September 10th, 2010
When it comes to your data, consistency is key. If you are trying to maintain all of your information in one centralized database, whether you’re the only user of the database, or you are sharing it with many other users, having ways to maintain consistency is very important. And there are easy ways to do this too!
First, probably the simplest way of keeping clean, consistent data is by using drop-down menus. For example, if you have a field in your database to track what Industry each of your company records are in, you will want to use a drop-down menu for this. Otherwise, you can have misspelled values or typos, which will create duplicates and make analyzing your data a nightmare.
Second, create workflows if possible. For example, I recently set up a workflow that created a series of Tasks for a client every time they changed the Account Type field to “Customer”. This allows my client to have a consistent series of activities/tasks to complete for every customer, maintaining not only consistency, but making sure that nothing falls through the cracks.
Another way to maintain consistency is to set up default responses for specific fields in your database, where you find you are putting the same information in all the time. For example, if you are located in NJ and all of your clients and contacts are also located in NJ, you can set NJ as the default State that appears for all new records. This not only maintains consistency, but is a time-saver too!
Formula fields help when you have dates or other calculations that need to be uniform across all records. If you are dealing with Invoices, and your default terms are 30 days, then you can have a field that automatically calculates 30 days from today as the due date for the invoice.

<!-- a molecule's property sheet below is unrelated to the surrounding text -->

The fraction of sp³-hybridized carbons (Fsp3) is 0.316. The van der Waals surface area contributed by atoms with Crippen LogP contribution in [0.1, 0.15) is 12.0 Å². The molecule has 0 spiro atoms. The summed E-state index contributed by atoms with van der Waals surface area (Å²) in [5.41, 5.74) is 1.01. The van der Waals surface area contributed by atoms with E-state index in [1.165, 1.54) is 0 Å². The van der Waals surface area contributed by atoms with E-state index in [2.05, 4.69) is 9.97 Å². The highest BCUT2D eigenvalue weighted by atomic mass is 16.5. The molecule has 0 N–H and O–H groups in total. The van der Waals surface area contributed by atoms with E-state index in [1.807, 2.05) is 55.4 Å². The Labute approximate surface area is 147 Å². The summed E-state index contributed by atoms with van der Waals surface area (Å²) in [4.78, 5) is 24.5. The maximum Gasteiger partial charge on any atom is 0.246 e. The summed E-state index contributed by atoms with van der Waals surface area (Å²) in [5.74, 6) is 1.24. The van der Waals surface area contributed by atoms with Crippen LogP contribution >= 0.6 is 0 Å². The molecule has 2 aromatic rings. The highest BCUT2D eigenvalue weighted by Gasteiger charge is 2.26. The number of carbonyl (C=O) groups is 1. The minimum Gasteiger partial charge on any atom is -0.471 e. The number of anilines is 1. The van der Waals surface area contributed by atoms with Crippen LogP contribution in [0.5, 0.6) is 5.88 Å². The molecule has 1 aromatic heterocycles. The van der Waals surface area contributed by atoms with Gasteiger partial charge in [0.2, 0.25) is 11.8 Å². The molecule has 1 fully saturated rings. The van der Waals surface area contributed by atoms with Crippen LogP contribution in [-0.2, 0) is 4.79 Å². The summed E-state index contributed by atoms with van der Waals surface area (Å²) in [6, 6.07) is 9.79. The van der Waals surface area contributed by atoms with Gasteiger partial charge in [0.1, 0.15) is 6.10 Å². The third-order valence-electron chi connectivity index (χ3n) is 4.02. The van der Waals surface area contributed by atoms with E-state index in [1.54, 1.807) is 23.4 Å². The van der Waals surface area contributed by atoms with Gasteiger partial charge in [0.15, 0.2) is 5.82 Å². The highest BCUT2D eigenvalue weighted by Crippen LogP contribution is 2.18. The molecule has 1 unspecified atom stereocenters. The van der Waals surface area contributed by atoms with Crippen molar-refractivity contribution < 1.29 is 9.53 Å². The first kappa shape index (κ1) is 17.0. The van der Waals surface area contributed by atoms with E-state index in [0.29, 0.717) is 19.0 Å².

And finally, setting up mail merge documents/letters within your database will guarantee consistency. A perfect example of this would be a written proposal. If you have a standard “template” for your proposals and want to make sure the language is consistent across all proposals, but you don’t want to accidentally leave information from the previous proposal in the new one, you can set up a mail merge template within your database system. This way, all of the key information for THIS proposal will automatically get populated into the document, and all of the remaining text will be the same. Any additional changes can be done through your word processing software after the merge has been completed.
While this is not a finite and complete set of ways to maintain consistency, they are the top used and recommended.
Kendra Von Achen is President of DB Pros, a database & business consulting company based in NJ. For more information on this and other database-related topics, contact her at firstname.lastname@example.org or visit their website at www.dbprosconsulting.com.